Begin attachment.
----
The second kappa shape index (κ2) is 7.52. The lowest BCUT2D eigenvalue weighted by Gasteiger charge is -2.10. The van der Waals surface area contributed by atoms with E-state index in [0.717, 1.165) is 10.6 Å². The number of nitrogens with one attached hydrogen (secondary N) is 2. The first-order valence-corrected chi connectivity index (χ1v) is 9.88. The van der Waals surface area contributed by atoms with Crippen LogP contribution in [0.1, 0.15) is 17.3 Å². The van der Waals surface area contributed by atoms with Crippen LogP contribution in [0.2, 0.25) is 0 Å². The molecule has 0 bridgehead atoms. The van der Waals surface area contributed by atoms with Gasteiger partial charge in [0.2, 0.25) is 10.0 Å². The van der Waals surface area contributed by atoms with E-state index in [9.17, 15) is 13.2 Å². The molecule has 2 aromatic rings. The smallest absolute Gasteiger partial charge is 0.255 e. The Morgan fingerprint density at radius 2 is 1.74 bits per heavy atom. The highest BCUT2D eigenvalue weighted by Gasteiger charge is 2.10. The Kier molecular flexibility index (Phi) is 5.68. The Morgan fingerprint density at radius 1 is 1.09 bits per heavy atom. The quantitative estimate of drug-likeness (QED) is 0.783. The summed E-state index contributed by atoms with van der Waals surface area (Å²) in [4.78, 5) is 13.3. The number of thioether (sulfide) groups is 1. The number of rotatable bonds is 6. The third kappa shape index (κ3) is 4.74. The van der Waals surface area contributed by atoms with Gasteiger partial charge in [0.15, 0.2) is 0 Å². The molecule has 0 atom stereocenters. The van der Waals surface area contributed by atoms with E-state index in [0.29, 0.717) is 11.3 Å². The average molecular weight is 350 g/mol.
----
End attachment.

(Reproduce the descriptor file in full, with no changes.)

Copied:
The second kappa shape index (κ2) is 7.52. The lowest BCUT2D eigenvalue weighted by Gasteiger charge is -2.10. The van der Waals surface area contributed by atoms with E-state index in [0.717, 1.165) is 10.6 Å². The number of nitrogens with one attached hydrogen (secondary N) is 2. The first-order valence-corrected chi connectivity index (χ1v) is 9.88. The van der Waals surface area contributed by atoms with Crippen LogP contribution in [0.1, 0.15) is 17.3 Å². The van der Waals surface area contributed by atoms with Crippen LogP contribution in [0.2, 0.25) is 0 Å². The molecule has 0 bridgehead atoms. The van der Waals surface area contributed by atoms with Gasteiger partial charge in [0.2, 0.25) is 10.0 Å². The van der Waals surface area contributed by atoms with E-state index in [9.17, 15) is 13.2 Å². The molecule has 2 aromatic rings. The smallest absolute Gasteiger partial charge is 0.255 e. The Morgan fingerprint density at radius 2 is 1.74 bits per heavy atom. The highest BCUT2D eigenvalue weighted by Gasteiger charge is 2.10. The Kier molecular flexibility index (Phi) is 5.68. The Morgan fingerprint density at radius 1 is 1.09 bits per heavy atom. The quantitative estimate of drug-likeness (QED) is 0.783. The summed E-state index contributed by atoms with van der Waals surface area (Å²) in [4.78, 5) is 13.3. The number of thioether (sulfide) groups is 1. The number of rotatable bonds is 6. The third kappa shape index (κ3) is 4.74. The van der Waals surface area contributed by atoms with Gasteiger partial charge in [0.15, 0.2) is 0 Å². The molecule has 0 atom stereocenters. The van der Waals surface area contributed by atoms with E-state index in [0.29, 0.717) is 11.3 Å². The average molecular weight is 350 g/mol.